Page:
How Can I Get A Skatepark Built In My Hometown?
The best asset for getting a skatepark built in your city or community is knowledge. Educate yourself on the benefits that a skatepark will bring to your town, city or community. Then, take that information to your local government; Parks and Recreation Board, City Council, Mayor, etc… Gather support for your project and it will happen.
Why are skateparks beneficial to communities?
The easy answer is that they provide a place for kids who aren’t attracted to traditional team sports a place to go and express themselves in an individual and athletic manner. Getting kids, particularly at-risk kids, involved in a personal and esteem-building activity like skateboarding helps them build the confidence to do well in other aspects of their lives. Tony knows this because that’s what skateboarding did for him. That’s why he started the Tony Hawk Foundation–to help today’s kids by helping their communities build quality public skateparks. The 13-million skateboarders in America only have about 2,000 skateparks nationwide. That means the vast majority of them are skating in the streets. Skateparks, even the more challenging ones, are far safer than kids rolling through busy streets. And when parks are built right–with local skater input and involvement throughout the process–those youngsters develop a sense of ownership and pride. The very existence of the park is the result of their hard work. They worked with civic and local business leaders, with each other on design elements, and with the community to find a suitable location. These previously disenfranchised skaters, who once ran from the police, find themselves working with the police and city and community as a whole. It’s a transformational process for these young people. It might be useful to survey kids in your area.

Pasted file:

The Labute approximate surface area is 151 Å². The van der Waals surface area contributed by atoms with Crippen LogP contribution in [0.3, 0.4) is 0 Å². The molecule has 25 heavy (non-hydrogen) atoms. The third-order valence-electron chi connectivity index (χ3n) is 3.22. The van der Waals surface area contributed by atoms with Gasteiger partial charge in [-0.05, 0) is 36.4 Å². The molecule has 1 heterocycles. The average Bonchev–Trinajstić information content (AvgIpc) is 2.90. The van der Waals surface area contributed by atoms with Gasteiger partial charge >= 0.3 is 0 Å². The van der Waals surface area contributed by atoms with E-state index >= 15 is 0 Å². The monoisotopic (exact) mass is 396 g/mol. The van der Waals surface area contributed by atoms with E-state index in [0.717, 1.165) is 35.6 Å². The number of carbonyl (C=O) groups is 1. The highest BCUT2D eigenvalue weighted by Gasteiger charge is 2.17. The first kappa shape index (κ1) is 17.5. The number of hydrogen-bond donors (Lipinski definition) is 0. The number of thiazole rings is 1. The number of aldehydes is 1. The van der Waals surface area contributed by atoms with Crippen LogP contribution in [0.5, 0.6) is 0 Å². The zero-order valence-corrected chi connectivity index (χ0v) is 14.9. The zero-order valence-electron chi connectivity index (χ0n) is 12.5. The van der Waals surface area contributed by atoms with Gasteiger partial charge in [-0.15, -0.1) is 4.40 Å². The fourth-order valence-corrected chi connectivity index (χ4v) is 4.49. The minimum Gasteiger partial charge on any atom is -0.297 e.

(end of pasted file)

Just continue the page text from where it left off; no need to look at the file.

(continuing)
Ask them if they currently use the athletic fields and ball courts your city offers, and if they’d like to have a skatepark as well. You’ll be surprised to find out how many kids who aren’t interested in traditional sports would jump at the chance to skate a good park, or have the opportunity to learn to. Some of the information on this Web site, like the “How To Get A Skatepark In Your Home Town” guide, may answer a lot of other questions for you.
One of the great things about skateboarding is how it brings members of the community together. On any given day at a well-functioning and supported skatepark, you can see all age groups, from the 5 year old supervised by a parent, to the group of teenagers having their own skate session, to the older skaters who love the sport as much or more than the teens. In public recreation areas where there are other amenities such as baseball and soccer fields, playground, picnic areas, tennis courts, and indoor swim and workout areas, the skatepark tends to get the most traffic and use.